Should I actually talk about the movie?! Sorry! I do go off on one sometimes. I won’t once again get started on female-starring comedies always getting far lower ratings than male-starring comedies so I admit that sexism clearly does sadly still exist, especially when it comes to comedy for some strange reason. I don’t personally like either film AT ALL but there’s no f*^king WAY that The Hangover deserves a higher IMDb rating than Bridesmaids. I swear people get a little weird about women daring to be raunchy too. I like raunchy women, dammit, and I like that Booksmart manages to be raunchy but intelligent & realistic about it. Maybe that’s why it’s being more readily accepted? I’m not comparing it to Bridesmaids – it’s definitely a much better film. I don’t like “shock” comedy and Booksmart is more the kind of humor that I go for.

I think the problem is that some of its humor doesn’t work at all. I liked the two main characters just fine but thought all the other characters were very weak. The “doll part”, while a favorite scene for some, didn’t work for me. It’s the kind of dumb scene that modern teens would bitch about in an Eighties movie such as Better Off Dead. We were making dumb scenes like that before today’s teenagers were born! And, as much as I hate to say it as I adore Carrie Fisher, I thought Billie Lourd’s character was ridiculous. I’m not saying it’s her fault – I just didn’t like the character. Never mind that she’s clearly ten years older than any high school student I’ve ever seen but, okay, I know this has always been a thing in “teen” movies all the way back to Grease. I was just confused as I honestly didn’t realize she was a fellow student at first. As I said, though, I liked the two main characters just fine and thought that Kaitlyn Dever & Beanie Feldstein were funny and very believable as best friends. They’re what made the movie better overall. I truly did want to love this but I’m always very picky when it comes to comedy. I enjoyed it but, admittedly, I’m getting further & further away from being the target audience for a teen film. I’m glad that teenagers do seem to be loving it and fully understand why. It’s a good teen comedy. I even admit that it’s a far better film than some of the very dodgy teen movies I liked in the Eighties. But it’s certainly no Stand By Me. Or even Better Off Dead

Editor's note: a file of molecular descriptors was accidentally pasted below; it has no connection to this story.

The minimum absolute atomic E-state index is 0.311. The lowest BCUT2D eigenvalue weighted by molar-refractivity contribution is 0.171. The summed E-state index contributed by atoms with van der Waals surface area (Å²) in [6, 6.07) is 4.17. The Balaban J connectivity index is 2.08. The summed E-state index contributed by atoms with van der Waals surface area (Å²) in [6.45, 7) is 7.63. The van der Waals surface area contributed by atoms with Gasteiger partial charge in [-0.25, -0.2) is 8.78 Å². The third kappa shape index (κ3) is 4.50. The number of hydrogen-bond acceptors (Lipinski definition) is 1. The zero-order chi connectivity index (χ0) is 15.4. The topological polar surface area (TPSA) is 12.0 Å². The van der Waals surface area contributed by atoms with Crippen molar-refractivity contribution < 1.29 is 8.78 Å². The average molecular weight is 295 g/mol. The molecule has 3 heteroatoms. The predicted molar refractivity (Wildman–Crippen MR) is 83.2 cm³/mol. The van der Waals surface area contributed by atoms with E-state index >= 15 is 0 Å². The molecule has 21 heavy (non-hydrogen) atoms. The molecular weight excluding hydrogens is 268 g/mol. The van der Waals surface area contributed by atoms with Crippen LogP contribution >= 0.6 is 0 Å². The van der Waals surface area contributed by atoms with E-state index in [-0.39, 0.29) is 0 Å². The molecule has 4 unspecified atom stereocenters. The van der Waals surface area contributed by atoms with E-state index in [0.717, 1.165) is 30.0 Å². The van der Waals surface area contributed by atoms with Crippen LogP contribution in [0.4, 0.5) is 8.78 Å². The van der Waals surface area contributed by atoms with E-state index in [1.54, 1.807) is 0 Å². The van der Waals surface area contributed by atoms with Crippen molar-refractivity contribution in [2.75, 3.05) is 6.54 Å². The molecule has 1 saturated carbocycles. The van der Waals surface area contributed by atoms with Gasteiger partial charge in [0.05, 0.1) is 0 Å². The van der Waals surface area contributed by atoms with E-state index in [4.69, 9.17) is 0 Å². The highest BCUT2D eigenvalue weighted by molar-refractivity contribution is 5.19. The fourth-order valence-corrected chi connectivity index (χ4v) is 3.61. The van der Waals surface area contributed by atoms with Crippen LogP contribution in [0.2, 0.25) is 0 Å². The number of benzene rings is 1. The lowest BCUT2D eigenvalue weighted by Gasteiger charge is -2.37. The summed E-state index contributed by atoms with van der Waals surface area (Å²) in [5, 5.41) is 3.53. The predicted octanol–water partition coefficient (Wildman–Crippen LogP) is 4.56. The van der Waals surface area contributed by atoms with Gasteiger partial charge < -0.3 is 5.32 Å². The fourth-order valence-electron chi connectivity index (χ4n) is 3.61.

My Rating: 7/10

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Lady Bird (2017) Review

Lady Bird (2017)

Directed & Written by Greta Gerwig

Starring: Saoirse Ronan, Laurie Metcalf, Tracy Letts, Lucas Hedges, Timothée Chalamet, Beanie Feldstein, Stephen McKinley Henderson, Lois Smith

Plot Synopsis: (via Wikipedia)
Set in Sacramento, California in 2002, it is a coming-of-age story of a high-school senior (Ronan) and her turbulent relationship with her mother (Metcalf).

My Opinion:

I enjoyed this. It’s indie, though, so I had to go to a fancy, snobby cinema to actually be able to see it. There were sofas & fucking cushions. People had tea delivered to them. I don’t drink tea. I just wanted to stuff my face with popcorn. So I just sat there hungry instead (but comfy!).

Here’s a funny thing: I sat next to what appeared to be a grandmother with her 20-something granddaughter. They were talking about films (Yay! My kind of people) and the grandmother was talking about drive-ins and what they’re like in America. She told the granddaughter she needs to go to America sometime. The girl scoffed & said “Ha. No thanks! I’m alright. Not at the moment!“. I smiled to myself. Ahh… My home country is well & truly fucked. British people used to dream of visiting America. Now the thought of going there seems insane and potentially dangerous. What the fuck has happened? You don’t know whether to laugh or cry.